Archived Opinion

HRMC's survival vital to Haywood

Some are saying Regional Medical Center faces an uncertain future, but we believe it is vitally important for community leaders, the medical community and anyone else who cares to come together and do whatever it takes to help this hospital survive as an independent health care center.

The decision last week by federal authorities to revoke the hospital’s right to receive both Medicare and Medicaid money means 68 percent of HRMC’s revenue is lost. That’s money that can’t be replaced, meaning it will force the hospital and many of its physicians into a short-term financial crunch. The earliest the money can start flowing again is 30 days, but that’s only if the hospital meets necessary benchmarks on the earliest inspection date possible. It could, however, take several months.

That means medical staff at doctor’s offices could face temporary layoffs or reductions in pay. The whole community will feel the pinch of losing this money. In addition, if things don’t get back on track quickly, some of the more than 900 jobs at the hospital could be in jeopardy.

The Medicare inspections and the lack of notice about the problems given to board members, the medical staff and the community led to the resignation Monday of CEO David Rice. It’s unclear whether the board demanded his resignation or if he offered it, but the details aren’t that important. Rice took the fall, admitting that the current crisis will best be solved by diverting attention away from who is to blame and putting energy into moving forward. He’s absolutely right.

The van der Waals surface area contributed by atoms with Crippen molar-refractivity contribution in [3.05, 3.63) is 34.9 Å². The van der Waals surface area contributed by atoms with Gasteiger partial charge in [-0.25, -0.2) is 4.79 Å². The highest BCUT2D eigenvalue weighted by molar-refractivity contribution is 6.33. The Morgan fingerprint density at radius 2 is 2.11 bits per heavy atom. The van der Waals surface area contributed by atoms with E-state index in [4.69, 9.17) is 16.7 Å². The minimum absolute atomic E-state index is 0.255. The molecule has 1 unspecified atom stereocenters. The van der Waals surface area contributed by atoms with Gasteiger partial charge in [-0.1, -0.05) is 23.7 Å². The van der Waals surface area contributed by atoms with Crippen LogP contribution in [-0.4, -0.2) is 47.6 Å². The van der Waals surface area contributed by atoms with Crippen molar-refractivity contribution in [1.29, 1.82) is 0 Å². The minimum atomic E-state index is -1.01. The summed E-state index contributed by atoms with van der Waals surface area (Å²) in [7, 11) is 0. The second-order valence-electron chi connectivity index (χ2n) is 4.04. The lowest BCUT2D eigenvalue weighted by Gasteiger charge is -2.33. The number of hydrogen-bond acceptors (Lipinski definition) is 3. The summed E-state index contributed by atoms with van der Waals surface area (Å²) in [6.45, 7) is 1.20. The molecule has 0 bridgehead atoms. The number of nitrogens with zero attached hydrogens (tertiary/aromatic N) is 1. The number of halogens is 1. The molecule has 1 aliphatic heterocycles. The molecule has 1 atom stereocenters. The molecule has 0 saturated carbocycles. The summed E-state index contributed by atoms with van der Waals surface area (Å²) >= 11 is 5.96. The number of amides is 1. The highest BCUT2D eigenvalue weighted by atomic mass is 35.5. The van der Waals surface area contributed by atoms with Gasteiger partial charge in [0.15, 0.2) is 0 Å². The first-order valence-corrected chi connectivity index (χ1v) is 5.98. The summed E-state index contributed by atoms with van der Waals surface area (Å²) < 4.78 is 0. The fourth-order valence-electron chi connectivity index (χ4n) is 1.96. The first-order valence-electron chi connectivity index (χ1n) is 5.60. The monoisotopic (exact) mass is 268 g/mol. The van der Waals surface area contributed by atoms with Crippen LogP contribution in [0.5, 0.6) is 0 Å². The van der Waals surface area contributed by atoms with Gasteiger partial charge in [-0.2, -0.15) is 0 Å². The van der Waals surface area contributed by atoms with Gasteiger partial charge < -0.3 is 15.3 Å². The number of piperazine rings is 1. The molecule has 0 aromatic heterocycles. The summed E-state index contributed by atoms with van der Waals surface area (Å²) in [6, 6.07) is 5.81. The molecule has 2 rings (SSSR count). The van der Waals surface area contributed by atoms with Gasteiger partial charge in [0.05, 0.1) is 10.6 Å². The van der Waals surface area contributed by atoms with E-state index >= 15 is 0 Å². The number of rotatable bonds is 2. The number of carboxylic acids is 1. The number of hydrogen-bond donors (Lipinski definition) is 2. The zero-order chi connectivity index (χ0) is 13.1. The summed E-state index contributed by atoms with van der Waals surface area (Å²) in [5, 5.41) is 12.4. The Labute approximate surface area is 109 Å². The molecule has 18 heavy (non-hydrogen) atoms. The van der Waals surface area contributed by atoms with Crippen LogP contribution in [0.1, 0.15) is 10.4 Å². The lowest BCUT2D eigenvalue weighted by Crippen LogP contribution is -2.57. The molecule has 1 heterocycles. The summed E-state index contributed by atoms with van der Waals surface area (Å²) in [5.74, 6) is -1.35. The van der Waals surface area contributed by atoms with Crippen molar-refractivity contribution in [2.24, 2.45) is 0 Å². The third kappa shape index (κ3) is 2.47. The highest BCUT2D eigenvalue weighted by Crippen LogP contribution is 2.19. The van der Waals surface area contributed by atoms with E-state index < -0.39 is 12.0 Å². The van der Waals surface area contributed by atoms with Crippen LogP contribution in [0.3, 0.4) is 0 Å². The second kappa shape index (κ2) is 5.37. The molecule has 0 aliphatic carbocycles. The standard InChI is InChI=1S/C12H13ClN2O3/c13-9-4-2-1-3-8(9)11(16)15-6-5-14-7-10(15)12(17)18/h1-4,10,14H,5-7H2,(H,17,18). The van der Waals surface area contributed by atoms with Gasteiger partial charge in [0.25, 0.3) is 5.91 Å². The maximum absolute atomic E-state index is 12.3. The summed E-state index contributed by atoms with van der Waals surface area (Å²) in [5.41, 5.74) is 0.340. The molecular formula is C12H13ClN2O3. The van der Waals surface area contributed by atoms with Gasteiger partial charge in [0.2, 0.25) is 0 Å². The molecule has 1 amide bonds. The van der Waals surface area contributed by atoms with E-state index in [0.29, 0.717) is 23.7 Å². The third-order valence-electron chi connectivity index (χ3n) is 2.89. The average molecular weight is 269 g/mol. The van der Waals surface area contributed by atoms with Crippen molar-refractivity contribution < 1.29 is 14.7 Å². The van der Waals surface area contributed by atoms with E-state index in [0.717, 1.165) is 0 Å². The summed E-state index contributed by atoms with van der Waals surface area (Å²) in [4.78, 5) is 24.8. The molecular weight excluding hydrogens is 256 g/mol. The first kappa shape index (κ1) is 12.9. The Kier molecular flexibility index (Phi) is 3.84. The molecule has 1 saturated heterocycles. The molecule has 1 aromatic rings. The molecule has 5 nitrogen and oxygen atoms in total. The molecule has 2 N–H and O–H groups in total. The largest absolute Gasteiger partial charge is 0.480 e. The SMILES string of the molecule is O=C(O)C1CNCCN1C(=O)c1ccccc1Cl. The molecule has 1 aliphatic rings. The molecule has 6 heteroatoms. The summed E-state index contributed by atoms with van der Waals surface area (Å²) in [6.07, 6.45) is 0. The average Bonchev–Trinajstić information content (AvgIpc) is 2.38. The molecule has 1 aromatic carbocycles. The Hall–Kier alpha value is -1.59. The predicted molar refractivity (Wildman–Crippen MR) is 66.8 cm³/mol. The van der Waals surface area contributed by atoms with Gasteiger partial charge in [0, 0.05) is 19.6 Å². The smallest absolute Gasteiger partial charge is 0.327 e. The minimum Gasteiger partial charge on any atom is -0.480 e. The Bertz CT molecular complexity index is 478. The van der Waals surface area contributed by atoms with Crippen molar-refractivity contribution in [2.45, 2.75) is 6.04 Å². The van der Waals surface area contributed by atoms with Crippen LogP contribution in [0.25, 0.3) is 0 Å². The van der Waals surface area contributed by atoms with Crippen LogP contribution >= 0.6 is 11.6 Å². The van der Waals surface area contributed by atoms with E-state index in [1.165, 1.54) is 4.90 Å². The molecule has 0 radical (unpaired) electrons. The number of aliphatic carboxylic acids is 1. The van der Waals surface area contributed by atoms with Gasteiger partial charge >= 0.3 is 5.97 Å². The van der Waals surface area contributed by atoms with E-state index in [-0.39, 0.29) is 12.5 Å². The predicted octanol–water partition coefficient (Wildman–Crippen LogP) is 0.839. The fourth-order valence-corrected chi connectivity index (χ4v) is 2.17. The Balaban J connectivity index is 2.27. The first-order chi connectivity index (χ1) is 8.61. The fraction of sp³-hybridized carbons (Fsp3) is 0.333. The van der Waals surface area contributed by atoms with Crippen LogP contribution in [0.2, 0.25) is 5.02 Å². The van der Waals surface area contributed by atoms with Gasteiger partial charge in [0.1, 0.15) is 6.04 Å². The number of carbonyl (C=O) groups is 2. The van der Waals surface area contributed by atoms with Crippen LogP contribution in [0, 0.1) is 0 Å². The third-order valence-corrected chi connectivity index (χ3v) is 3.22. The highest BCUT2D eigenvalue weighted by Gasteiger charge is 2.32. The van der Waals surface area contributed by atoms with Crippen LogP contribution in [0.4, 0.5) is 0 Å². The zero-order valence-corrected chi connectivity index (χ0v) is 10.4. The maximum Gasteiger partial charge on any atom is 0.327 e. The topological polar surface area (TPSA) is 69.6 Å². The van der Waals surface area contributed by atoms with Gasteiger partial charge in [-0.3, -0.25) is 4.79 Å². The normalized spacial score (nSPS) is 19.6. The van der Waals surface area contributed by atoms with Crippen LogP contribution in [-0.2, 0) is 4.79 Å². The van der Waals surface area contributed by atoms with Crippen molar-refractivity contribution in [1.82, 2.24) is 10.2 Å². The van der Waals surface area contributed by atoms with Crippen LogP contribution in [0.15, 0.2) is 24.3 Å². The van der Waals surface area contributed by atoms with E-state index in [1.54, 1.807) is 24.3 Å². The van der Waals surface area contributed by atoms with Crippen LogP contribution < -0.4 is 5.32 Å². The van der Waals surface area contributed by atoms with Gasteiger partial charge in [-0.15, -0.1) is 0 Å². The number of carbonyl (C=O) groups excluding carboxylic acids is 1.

HRMC knows it needs to get these funding issues straightened out, and it needs to mend the strained relationship between the medical staff and the administration. These problems can be solved, especially in the current atmosphere of crisis where almost everyone wants what’s best for the citizens of Haywood County and the hospital. Right now, everyone wants to work together. A lot can be accomplished under those circumstances.

Some have suggested a merger with one of the other hospitals in Western North Carolina might quickly solve the funding problem. That would not best serve Haywood County. With 55,000 citizens and an even larger seasonal population, the county is plenty large enough to support its own hospital, and the problems it now faces aren’t insurmountable.

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There is a dedicated, talented pool of doctors practicing in Haywood County. They want the hospital to move beyond these problems, as do county leaders and citizens who take great pride in having a top-notch health care facility they can call their own. There are also many nurses, therapists and other medical professionals who want the hospital to bounce back from this crisis.

It can happen, but it is going to take some work. County commissioners should meet exclusively to discuss this situation. Economic development officials need to be involved. Community leaders should jump in. The entire county needs to roll up its sleeves and get to work if it wants to help the hospital back to health at this critical time.

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